At the beginning of this year I attended the 7th Annual Winter School in Florence. This event offers PhD students from across the world the valuable opportunity to develop their research skills within the field of urban and spatial planning. Experienced academics based at institutions across Europe deliver a variety of lectures and workshops.
Aiming to gain some practical experience in policy alongside my doctoral studies, I decided to apply to the Political Studies Association’s/House of Commons Committee Office internship. A large part of my doctoral research focuses on analysing policies in a British context, so the chance to witness government scrutiny first-hand sounded like an invaluable opportunity.
After being a struggling entrepreneur myself, I have a strong passion for applying entrepreneurism into settings outside of the privileged, well connected, ‘suited and booted’ stereotypes it’s normally associated with, and in particular in the application of entrepreneuring (the doing of entrepreneurial activities) to disadvantaged groups, and those we might consider as ‘at-risk’ of falling out of society’s support and favour.
At the end of November, I took myself down to London to attend the Middle East and Central Asia Music Forum hosted at Birkbeck College. One of my supervisors, Caroline Bithell, had told me about it earlier on in the semester but what with it being just a few months into the extremely hectic first semester of PhD life, and what with me having nothing to present, and what with my inability to afford the train tickets, I’d written it off and put it on the hallowed “Maybe After Fieldwork” list. When I found out that the NWSSDTP would be able to cover the costs of my attendance, however, my excuses dissolved and I began looking forward to it.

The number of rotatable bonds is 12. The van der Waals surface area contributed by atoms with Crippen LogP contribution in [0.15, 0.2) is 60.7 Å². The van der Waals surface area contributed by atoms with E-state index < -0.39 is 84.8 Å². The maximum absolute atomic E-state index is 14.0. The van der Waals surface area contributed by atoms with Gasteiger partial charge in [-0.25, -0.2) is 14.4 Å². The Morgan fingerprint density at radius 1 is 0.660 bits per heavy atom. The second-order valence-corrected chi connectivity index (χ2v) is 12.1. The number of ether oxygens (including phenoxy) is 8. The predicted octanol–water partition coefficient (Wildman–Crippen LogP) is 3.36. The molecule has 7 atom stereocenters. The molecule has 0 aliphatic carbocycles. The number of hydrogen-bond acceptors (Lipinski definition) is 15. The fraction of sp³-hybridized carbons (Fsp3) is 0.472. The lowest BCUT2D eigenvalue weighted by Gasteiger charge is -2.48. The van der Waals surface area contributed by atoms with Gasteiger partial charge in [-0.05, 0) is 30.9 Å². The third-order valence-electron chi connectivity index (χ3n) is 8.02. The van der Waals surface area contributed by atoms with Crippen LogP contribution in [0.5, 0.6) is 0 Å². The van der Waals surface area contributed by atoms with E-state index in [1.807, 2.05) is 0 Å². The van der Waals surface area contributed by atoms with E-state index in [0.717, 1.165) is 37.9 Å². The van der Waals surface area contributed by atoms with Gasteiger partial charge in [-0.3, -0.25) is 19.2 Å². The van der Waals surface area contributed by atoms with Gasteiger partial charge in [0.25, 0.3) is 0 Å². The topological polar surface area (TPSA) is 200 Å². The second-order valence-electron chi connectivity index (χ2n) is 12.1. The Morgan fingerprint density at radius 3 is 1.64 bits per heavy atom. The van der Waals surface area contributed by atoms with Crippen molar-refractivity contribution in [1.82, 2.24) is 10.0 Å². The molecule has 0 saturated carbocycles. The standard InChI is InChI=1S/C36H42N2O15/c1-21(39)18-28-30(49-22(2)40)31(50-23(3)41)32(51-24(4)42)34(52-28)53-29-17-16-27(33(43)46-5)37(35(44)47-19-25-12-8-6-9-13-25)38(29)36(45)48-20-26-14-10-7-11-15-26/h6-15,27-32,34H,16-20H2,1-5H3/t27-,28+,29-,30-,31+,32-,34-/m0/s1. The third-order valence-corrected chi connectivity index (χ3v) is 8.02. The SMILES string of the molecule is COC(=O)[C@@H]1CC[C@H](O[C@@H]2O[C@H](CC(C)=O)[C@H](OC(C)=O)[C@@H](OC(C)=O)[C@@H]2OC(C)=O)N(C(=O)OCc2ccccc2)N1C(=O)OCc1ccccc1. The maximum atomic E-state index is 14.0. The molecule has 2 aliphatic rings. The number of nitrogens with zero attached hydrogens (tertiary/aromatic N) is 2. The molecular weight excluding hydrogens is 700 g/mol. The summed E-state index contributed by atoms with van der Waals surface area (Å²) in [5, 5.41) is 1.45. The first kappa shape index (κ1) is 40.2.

‘Working with Will taught me how not just to pause, but to pause effectively to refill the tank and orientate for the next task’.
This one day workshop was designed to enable participants to ‘Take stock, let go and imagine what’s possible’. Through a wonderful range of activities the day invited participants to step back, take stock, experience alternative perspectives, explore common challenges and identify a clearer sense of the way ahead.
Telling people that you’re doing a PhD can provoke a wide variety of reactions, ranging from the flattering to the mildly offensive. While people are often impressed by the idea of (eventually, hopefully!) ‘becoming a doctor’, others are sceptical about just how much ‘real-world’ experience you can really get within the cushy, ivory-tower world of academia. Many of my friends – themselves having graduated years ago, or skipped university altogether and gone straight into the ‘real world’ – are certainly, understandably bemused by my still clinging onto the identity of studenthood, semi-jokingly questioning if I am ever actually going to leave university and get a (so called) real job.